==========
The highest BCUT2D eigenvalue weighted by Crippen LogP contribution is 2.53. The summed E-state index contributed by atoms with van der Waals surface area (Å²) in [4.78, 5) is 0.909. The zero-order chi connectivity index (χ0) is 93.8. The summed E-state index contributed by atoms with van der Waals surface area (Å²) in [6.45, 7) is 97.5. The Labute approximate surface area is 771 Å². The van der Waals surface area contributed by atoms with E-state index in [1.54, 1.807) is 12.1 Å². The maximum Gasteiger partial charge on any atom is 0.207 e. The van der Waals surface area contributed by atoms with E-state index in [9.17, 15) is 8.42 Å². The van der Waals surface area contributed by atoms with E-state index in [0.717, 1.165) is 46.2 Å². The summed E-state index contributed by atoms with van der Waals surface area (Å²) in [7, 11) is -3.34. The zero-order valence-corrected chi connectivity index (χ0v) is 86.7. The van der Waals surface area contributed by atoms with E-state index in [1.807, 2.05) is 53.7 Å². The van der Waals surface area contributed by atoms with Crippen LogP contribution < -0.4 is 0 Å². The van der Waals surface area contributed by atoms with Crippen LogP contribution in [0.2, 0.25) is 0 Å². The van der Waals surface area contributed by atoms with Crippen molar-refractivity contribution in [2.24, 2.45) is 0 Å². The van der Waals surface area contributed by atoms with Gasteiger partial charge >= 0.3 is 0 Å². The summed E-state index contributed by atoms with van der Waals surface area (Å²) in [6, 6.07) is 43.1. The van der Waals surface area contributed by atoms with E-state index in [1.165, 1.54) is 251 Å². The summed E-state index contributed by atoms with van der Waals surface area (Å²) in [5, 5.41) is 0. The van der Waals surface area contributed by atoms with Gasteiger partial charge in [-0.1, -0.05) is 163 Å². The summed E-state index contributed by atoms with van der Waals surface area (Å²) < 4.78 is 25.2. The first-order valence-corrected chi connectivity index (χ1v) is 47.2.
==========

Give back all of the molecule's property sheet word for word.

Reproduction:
The highest BCUT2D eigenvalue weighted by Crippen LogP contribution is 2.53. The summed E-state index contributed by atoms with van der Waals surface area (Å²) in [4.78, 5) is 0.909. The zero-order chi connectivity index (χ0) is 93.8. The summed E-state index contributed by atoms with van der Waals surface area (Å²) in [6.45, 7) is 97.5. The Labute approximate surface area is 771 Å². The van der Waals surface area contributed by atoms with E-state index in [1.54, 1.807) is 12.1 Å². The maximum Gasteiger partial charge on any atom is 0.207 e. The van der Waals surface area contributed by atoms with E-state index in [9.17, 15) is 8.42 Å². The van der Waals surface area contributed by atoms with E-state index in [0.717, 1.165) is 46.2 Å². The summed E-state index contributed by atoms with van der Waals surface area (Å²) in [7, 11) is -3.34. The zero-order valence-corrected chi connectivity index (χ0v) is 86.7. The van der Waals surface area contributed by atoms with E-state index in [1.807, 2.05) is 53.7 Å². The van der Waals surface area contributed by atoms with Crippen LogP contribution < -0.4 is 0 Å². The van der Waals surface area contributed by atoms with Crippen LogP contribution in [0.2, 0.25) is 0 Å². The van der Waals surface area contributed by atoms with Crippen molar-refractivity contribution in [2.24, 2.45) is 0 Å². The van der Waals surface area contributed by atoms with Gasteiger partial charge >= 0.3 is 0 Å². The summed E-state index contributed by atoms with van der Waals surface area (Å²) in [6, 6.07) is 43.1. The van der Waals surface area contributed by atoms with E-state index in [1.165, 1.54) is 251 Å². The summed E-state index contributed by atoms with van der Waals surface area (Å²) in [5, 5.41) is 0. The van der Waals surface area contributed by atoms with Gasteiger partial charge in [-0.1, -0.05) is 163 Å². The summed E-state index contributed by atoms with van der Waals surface area (Å²) < 4.78 is 25.2. The first-order valence-corrected chi connectivity index (χ1v) is 47.2.